Authors: John Brunner
He said harshly, “I think we shall have to call for volunteers!”
There was a long pause. Parvati winced, but only on the inside of her mind, wishing Tai had consulted her before making the announcement. The pivotal psychological element of their success, it seemed to her, was the way they had totally eliminated conflict among the group; they were all collaborators in a single venture. Splitting them into “test subjects” and “others” could easily be disastrous.
division implied a threat. Always hovering over her estimates and predictions there loomed the stormcloud of what had happened to Dennis
Malone on his first visit to Asgard—that instant of insanity which might have killed him and Sigrid by letting in infection, or poison. That it had not done so made no difference in principle. And there was Dennis himself, now, rising to his feet, thrusting his fingers through his tousled brown hair, almost defiantly addressing the rest of the audience.
“Sure, I’ll volunteer!”
Parvati nudged Hassan, whose skill in controlling the massed individualities of the colony was instinctive rather than trained, and found he was already rapping for attention.
“Just a moment, Dennis,” he said mildly, and continued, addressing Tai. “You’ll have to give us a few more data, I’m afraid, before we can reasonably decide on that proposal of yours. Have you asked the computers to weigh the alternatives?”
“Yes, naturally.” Tai wiped his face with a fluttering handkerchief. “Unfortunately the incidence of this scurvy has gone from zero ten days ago to twenty-two cases today. That’s a rate of increase which they are ordered to regard as a major threat. So they recommend diverting our entire resources to eliminating the bacterium and synthesising ascorbic acid. Which of course we can’t do. Not without the
One or two people were starting to tremble, Parvati’s keen gaze informed her. This was worse than she had anticipated.
“The next best possibility is the one I’ve mentioned,” Tai went on. “That’s to supplement our diet with the native-grown plants. But I can’t hide the element of risk which doing that entails. Some animals, as you heard, are now living exclusively off local fodder without visible ill effects. But this has only been the case for three weeks, and there are compounds which accumulate in the body, and we—well, again thanks to the loss of the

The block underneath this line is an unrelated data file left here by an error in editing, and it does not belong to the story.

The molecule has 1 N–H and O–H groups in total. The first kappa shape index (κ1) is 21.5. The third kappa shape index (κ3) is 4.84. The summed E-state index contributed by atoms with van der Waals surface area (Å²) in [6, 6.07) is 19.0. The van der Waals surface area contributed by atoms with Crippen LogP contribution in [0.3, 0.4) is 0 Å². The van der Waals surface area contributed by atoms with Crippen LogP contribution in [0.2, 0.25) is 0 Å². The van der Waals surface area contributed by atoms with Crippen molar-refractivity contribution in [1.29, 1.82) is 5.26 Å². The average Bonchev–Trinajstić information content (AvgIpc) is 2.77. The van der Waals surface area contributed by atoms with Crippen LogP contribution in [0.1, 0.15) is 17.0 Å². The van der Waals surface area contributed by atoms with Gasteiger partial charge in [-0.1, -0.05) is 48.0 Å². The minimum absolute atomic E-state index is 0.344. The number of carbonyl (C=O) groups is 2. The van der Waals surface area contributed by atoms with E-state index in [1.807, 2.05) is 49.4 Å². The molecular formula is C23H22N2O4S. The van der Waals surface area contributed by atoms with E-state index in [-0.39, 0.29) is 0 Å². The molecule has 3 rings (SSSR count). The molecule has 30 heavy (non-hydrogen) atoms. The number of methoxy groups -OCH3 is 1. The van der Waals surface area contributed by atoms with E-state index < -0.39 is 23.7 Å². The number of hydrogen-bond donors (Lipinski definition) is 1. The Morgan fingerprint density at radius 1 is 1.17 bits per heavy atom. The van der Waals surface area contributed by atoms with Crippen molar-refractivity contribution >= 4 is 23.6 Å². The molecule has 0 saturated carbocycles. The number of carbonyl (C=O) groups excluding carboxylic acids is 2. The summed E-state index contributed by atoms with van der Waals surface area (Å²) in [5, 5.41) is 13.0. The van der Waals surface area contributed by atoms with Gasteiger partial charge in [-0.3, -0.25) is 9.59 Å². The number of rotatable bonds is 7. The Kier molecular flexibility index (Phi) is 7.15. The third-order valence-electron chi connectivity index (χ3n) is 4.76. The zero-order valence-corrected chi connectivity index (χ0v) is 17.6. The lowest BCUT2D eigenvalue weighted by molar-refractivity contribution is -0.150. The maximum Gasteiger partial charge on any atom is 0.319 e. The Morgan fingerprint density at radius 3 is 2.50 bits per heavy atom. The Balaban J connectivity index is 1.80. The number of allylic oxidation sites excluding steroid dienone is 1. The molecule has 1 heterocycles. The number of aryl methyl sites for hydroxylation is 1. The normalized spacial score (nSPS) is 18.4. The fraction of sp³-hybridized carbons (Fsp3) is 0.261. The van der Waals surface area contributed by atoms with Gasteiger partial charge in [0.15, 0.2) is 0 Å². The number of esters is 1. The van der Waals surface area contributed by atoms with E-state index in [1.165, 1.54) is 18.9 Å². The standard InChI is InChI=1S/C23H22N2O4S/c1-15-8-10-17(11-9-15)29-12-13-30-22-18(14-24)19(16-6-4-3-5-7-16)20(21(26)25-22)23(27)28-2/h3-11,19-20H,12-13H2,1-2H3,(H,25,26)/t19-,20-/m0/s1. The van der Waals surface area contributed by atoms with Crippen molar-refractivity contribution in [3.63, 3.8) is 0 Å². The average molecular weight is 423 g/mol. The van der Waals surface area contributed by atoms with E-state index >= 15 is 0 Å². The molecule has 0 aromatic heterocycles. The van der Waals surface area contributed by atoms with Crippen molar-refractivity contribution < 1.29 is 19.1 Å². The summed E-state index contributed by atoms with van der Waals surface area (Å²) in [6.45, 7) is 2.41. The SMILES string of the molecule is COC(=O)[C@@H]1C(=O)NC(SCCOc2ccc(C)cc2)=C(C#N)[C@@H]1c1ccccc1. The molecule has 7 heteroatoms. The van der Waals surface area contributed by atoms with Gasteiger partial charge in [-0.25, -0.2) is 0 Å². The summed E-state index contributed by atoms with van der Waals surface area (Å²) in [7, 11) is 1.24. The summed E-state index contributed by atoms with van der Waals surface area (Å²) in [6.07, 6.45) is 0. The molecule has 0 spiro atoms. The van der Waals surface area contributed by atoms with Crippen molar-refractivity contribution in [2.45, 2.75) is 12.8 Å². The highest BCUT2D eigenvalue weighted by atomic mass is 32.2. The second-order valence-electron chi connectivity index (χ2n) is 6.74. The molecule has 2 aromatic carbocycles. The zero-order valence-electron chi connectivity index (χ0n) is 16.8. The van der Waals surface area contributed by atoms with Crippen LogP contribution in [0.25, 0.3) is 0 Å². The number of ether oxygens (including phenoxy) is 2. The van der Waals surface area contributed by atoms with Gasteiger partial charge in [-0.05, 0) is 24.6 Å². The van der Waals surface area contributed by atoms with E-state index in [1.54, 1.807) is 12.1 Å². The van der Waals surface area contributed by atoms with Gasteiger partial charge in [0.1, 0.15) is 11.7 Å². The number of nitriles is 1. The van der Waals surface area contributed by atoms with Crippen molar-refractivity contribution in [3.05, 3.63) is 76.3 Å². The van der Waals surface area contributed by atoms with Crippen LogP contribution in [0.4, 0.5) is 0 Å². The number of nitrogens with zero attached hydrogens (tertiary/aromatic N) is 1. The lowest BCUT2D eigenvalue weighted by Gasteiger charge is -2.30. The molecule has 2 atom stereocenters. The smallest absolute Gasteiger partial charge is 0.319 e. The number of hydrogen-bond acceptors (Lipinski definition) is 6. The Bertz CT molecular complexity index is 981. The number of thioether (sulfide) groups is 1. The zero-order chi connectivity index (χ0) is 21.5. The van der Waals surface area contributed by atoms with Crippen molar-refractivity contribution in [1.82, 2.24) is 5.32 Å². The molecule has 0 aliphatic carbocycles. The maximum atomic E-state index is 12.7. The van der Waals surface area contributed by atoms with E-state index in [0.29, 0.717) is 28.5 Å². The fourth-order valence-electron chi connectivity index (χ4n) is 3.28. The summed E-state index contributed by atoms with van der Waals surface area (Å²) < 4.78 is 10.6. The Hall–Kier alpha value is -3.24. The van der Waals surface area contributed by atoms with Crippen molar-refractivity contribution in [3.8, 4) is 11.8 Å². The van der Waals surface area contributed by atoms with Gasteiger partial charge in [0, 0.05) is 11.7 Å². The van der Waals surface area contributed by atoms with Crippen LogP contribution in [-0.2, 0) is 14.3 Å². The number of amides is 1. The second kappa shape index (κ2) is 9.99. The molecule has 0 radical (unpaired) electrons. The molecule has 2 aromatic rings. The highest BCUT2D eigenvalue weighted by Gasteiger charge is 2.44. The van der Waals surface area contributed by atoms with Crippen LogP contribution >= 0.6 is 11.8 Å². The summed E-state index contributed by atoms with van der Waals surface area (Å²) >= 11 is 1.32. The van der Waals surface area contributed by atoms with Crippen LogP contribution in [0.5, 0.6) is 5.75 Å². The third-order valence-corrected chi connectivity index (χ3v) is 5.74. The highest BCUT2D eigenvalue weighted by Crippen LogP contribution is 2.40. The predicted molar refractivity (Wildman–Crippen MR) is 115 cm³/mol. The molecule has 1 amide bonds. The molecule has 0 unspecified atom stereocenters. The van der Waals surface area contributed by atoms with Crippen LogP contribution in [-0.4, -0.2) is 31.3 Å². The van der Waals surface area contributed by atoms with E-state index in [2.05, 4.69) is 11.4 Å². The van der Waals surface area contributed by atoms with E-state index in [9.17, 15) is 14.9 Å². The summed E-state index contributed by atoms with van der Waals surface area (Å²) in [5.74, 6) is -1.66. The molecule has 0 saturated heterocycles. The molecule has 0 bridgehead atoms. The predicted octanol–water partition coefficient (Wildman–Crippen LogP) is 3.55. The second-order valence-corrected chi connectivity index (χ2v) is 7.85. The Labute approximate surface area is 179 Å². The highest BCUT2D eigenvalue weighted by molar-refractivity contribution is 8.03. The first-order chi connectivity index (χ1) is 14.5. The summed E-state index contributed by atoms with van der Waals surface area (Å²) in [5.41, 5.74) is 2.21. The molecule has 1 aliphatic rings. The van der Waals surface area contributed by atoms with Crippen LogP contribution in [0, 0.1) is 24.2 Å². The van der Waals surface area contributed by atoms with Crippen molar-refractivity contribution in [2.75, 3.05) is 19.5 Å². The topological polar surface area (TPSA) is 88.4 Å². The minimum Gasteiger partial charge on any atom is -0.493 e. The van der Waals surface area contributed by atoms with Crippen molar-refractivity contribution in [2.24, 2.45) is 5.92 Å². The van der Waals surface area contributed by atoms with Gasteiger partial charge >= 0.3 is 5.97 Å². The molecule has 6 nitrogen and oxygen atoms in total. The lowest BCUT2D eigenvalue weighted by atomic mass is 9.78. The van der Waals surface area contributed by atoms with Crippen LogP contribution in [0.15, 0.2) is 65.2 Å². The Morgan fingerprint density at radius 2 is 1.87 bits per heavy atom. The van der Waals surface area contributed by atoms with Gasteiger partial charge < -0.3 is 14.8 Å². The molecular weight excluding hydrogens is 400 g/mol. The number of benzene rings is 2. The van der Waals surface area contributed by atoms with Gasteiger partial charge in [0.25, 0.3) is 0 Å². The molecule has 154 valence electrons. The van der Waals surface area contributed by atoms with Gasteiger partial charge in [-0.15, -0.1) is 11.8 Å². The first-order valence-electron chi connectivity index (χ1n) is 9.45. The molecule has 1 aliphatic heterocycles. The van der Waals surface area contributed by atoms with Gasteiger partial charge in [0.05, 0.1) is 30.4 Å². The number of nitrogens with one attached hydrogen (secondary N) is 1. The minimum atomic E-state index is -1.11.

we need to keep alive as many of the test animals as possible, for breeding, so we can’t kill enough of them to carry out daily analyses of their tissue. We’re relying
on blood and serum samples mainly, which are excellent in their way, but not infallible.”
“How long before we run out of ready-made ascorbic acid?” Hassan demanded.
“I don’t want to run out,” Tai grunted. “I want to keep enough in reserve to tide us over the winter, when we may not be able to go out and gather even hardy leaf-vegetables, let alone citrus fruits or any other highly concentrated sources of the stuff. And that means we ought to start supplementing our diet at once.”
“I said I’d volunteer!” Dennis Malone called out again, and several people frowned at him for interrupting. Parvati was debating whether to cut in herself, when Ulla spoke up with admirable timeliness.
“I need you to go and find me some diamonds, Dennis! I told you this morning! Tai, while I’m on my feet: can’t you locate a native source of this compound which we might extract—say, with some of our fractional distillation rigs?”
“We may be able to,” Tai Men conceded. “But I don’t think there’s any hope of getting the quantities we’d need. In your terms, I guess it would be as difficult as separating a rare-earths sample, perhaps even worse because since this damnable local bug can use ascorbic acid, the native compound is chemically very close indeed to it. If only it were close enough for us to utilise it too … But it’s not. We’re more complicated organisms; we’re much more choosy.”
“Shall I assign you some fractionating columns anyway?” Ulla offered.
The single word came from Hassan, before Tai Men could answer.
“Tai, as a matter of policy, we’re going to exhaust every other alternative before we start risking irreplacable human lives on this problem.” Very stern, very paternal, Hassan glowered across the close-packed audience towards the biologist. “And that goes for your offer, too, Dennis!” he added sharply. “I’m sure everyone admires
and appreciates it, but it’s premature. This is an order, Tai: you’re to do your best to isolate concentrated ascorbic acid, free from any local contaminant, from the Earthly plants you’ve got growing. You’re also to go out and test every promising local plant to see whether ascorbic acid occurs here naturally along with the compound which you say is analogous to it. I’m not a specialist, but that seems conceivable to me.”